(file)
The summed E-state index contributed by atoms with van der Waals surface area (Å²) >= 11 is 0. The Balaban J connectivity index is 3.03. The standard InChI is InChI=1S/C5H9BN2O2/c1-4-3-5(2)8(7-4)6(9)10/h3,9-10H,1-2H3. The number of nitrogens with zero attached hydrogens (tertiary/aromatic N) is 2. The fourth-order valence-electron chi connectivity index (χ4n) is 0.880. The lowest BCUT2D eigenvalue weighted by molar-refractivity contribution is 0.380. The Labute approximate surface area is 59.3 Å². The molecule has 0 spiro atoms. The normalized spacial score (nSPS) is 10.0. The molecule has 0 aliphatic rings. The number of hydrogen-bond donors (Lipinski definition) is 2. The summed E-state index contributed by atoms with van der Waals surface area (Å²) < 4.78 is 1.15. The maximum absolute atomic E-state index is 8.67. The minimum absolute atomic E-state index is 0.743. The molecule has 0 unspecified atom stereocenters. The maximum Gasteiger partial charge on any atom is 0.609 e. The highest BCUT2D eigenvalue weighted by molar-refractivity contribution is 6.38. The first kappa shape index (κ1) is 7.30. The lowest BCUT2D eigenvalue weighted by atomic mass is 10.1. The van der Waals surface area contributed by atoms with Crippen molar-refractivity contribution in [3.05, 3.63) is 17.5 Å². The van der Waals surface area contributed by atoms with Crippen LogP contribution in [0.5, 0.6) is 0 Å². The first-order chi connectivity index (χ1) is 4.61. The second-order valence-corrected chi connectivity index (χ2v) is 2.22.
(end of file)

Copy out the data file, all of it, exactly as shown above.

The summed E-state index contributed by atoms with van der Waals surface area (Å²) >= 11 is 0. The Balaban J connectivity index is 3.03. The standard InChI is InChI=1S/C5H9BN2O2/c1-4-3-5(2)8(7-4)6(9)10/h3,9-10H,1-2H3. The number of nitrogens with zero attached hydrogens (tertiary/aromatic N) is 2. The fourth-order valence-electron chi connectivity index (χ4n) is 0.880. The lowest BCUT2D eigenvalue weighted by molar-refractivity contribution is 0.380. The Labute approximate surface area is 59.3 Å². The molecule has 0 spiro atoms. The normalized spacial score (nSPS) is 10.0. The molecule has 0 aliphatic rings. The number of hydrogen-bond donors (Lipinski definition) is 2. The summed E-state index contributed by atoms with van der Waals surface area (Å²) < 4.78 is 1.15. The maximum absolute atomic E-state index is 8.67. The minimum absolute atomic E-state index is 0.743. The molecule has 0 unspecified atom stereocenters. The maximum Gasteiger partial charge on any atom is 0.609 e. The highest BCUT2D eigenvalue weighted by molar-refractivity contribution is 6.38. The first kappa shape index (κ1) is 7.30. The lowest BCUT2D eigenvalue weighted by atomic mass is 10.1. The van der Waals surface area contributed by atoms with Crippen molar-refractivity contribution in [3.05, 3.63) is 17.5 Å². The van der Waals surface area contributed by atoms with Crippen LogP contribution in [0.5, 0.6) is 0 Å². The first-order chi connectivity index (χ1) is 4.61. The second-order valence-corrected chi connectivity index (χ2v) is 2.22.